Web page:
Washington Irving, |
The Legend of Sleepy Hollow & Other Stories
(Penguin Classics, 2014)
As a writer, Washington Irving has become lost to us. No one reads him outside of a university class anymore and, in that context, he has been reduced to a symbol, the voice of the emerging America. His work has, according to Elizabeth Bradley, who provided the introduction for this volume, "came to serve as a kind of Good Housekeeping seal on American discourse, American sentiment, and American archetypes...."
I know that was the impression fed to me when I read him in college. I'd gotten great pleasure from reading Irving before but now I was told that I'd missed the whole point, that Irving was actually writing symbolic odes to the emerging American nation, that his intention was to give the newly formed United States -- he was born in 1783, the year the American Revolution formally ended -- its own set of myths and folktales.
In "The Legend of Sleepy Hollow," for example, Ichabod Crane represented the British, all awkward and uptight and ramrod straight, humorless and easily scared out of his wits. The headless horseman was America, strong, brave, self-reliant, ambitious and able to take charge. "Rip Van Winkle" was presented as more of the same. Rip himself represents America while his wife represents England. He's easygoing, likable and down to earth, while she is a perpetual nag for whom nothing is good enough. When Rip wakes 20 years later, his neighbors, good Americans that they are, have thrown over the yoke of burden that people like Rip's wife have thrown over them by learning to lose their apathy and assert themselves. Rip finally has the society that will allow him to triumph.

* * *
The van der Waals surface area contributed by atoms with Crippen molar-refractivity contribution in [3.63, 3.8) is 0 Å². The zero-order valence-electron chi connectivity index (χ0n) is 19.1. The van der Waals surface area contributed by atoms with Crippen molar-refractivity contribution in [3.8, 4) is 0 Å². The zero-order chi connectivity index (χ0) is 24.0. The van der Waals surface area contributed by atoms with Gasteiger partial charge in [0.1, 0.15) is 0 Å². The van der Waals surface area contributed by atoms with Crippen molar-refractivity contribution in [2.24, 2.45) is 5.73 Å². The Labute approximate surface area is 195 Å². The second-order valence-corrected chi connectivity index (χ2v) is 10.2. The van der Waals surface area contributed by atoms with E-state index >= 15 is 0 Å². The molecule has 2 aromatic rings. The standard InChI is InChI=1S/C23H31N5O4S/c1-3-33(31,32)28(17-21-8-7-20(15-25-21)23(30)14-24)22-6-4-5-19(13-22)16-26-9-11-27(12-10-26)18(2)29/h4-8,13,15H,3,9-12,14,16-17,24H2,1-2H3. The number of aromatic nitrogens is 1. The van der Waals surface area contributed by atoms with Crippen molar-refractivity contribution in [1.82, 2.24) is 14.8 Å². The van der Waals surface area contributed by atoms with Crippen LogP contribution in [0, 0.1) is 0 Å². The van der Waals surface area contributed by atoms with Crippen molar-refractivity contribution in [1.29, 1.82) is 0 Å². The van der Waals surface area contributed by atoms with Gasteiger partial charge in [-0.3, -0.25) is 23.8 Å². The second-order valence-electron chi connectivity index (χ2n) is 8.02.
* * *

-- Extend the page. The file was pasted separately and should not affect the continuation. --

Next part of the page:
It is because of soul- and joy-destroying readings like these that Elizabeth Bradley put together this new collection of Irving's work. It is time, she says, that we lose Irving the propagandist and once again read Irving the writer. That's a great idea. He's a fine stylist, capable of wonderfully alive descriptions, fine characterizations and strong, rustic dialogue. He's funny, suspenseful and has a quirky cast of mind that makes him a delight to read.
This volume contains the complete The Sketch Book of Geoffrey Crayon, Gent, with all of the stories and essays. Whether he's writing fiction or nonfiction, Irving will keep you turning the pages, more often than not with a smile on your face.
If you have not read him, here's your starting point. If you read him as an assignment in college, here's your chance to lose the baggage and come to him as reader to writer, not as decoder to propaganda codemaker.
book review by
Michael Scott Cain
18 October 2014
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